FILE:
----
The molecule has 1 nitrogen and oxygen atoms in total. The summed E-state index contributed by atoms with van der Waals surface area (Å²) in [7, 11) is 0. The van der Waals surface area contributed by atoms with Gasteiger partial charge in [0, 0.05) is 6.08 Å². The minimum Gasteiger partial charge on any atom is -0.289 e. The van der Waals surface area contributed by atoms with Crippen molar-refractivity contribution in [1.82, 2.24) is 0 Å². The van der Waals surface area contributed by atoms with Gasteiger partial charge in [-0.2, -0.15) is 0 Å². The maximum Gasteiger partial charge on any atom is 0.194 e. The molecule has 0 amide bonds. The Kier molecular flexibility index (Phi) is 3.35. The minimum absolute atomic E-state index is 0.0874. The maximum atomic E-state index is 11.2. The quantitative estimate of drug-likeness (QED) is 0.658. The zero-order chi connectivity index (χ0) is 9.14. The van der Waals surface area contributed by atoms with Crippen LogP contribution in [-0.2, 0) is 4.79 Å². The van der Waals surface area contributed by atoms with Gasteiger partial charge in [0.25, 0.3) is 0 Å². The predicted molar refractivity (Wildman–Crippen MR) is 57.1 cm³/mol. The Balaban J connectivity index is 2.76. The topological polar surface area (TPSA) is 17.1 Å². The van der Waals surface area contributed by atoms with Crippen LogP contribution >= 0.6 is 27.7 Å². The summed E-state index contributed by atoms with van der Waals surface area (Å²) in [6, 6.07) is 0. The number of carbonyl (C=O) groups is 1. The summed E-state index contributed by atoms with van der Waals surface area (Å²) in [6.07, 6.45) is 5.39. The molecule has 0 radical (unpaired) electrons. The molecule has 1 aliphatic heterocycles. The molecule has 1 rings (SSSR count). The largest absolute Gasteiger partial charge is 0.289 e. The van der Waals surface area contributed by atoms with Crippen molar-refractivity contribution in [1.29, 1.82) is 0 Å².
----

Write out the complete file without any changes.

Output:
The molecule has 1 nitrogen and oxygen atoms in total. The summed E-state index contributed by atoms with van der Waals surface area (Å²) in [7, 11) is 0. The van der Waals surface area contributed by atoms with Gasteiger partial charge in [0, 0.05) is 6.08 Å². The minimum Gasteiger partial charge on any atom is -0.289 e. The van der Waals surface area contributed by atoms with Crippen molar-refractivity contribution in [1.82, 2.24) is 0 Å². The van der Waals surface area contributed by atoms with Gasteiger partial charge in [-0.2, -0.15) is 0 Å². The maximum Gasteiger partial charge on any atom is 0.194 e. The molecule has 0 amide bonds. The Kier molecular flexibility index (Phi) is 3.35. The minimum absolute atomic E-state index is 0.0874. The maximum atomic E-state index is 11.2. The quantitative estimate of drug-likeness (QED) is 0.658. The zero-order chi connectivity index (χ0) is 9.14. The van der Waals surface area contributed by atoms with Crippen LogP contribution in [-0.2, 0) is 4.79 Å². The van der Waals surface area contributed by atoms with Gasteiger partial charge in [0.25, 0.3) is 0 Å². The predicted molar refractivity (Wildman–Crippen MR) is 57.1 cm³/mol. The Balaban J connectivity index is 2.76. The topological polar surface area (TPSA) is 17.1 Å². The van der Waals surface area contributed by atoms with Crippen LogP contribution >= 0.6 is 27.7 Å². The summed E-state index contributed by atoms with van der Waals surface area (Å²) in [6, 6.07) is 0. The number of carbonyl (C=O) groups is 1. The summed E-state index contributed by atoms with van der Waals surface area (Å²) in [6.07, 6.45) is 5.39. The molecule has 0 radical (unpaired) electrons. The molecule has 1 aliphatic heterocycles. The molecule has 1 rings (SSSR count). The largest absolute Gasteiger partial charge is 0.289 e. The van der Waals surface area contributed by atoms with Crippen molar-refractivity contribution in [1.29, 1.82) is 0 Å².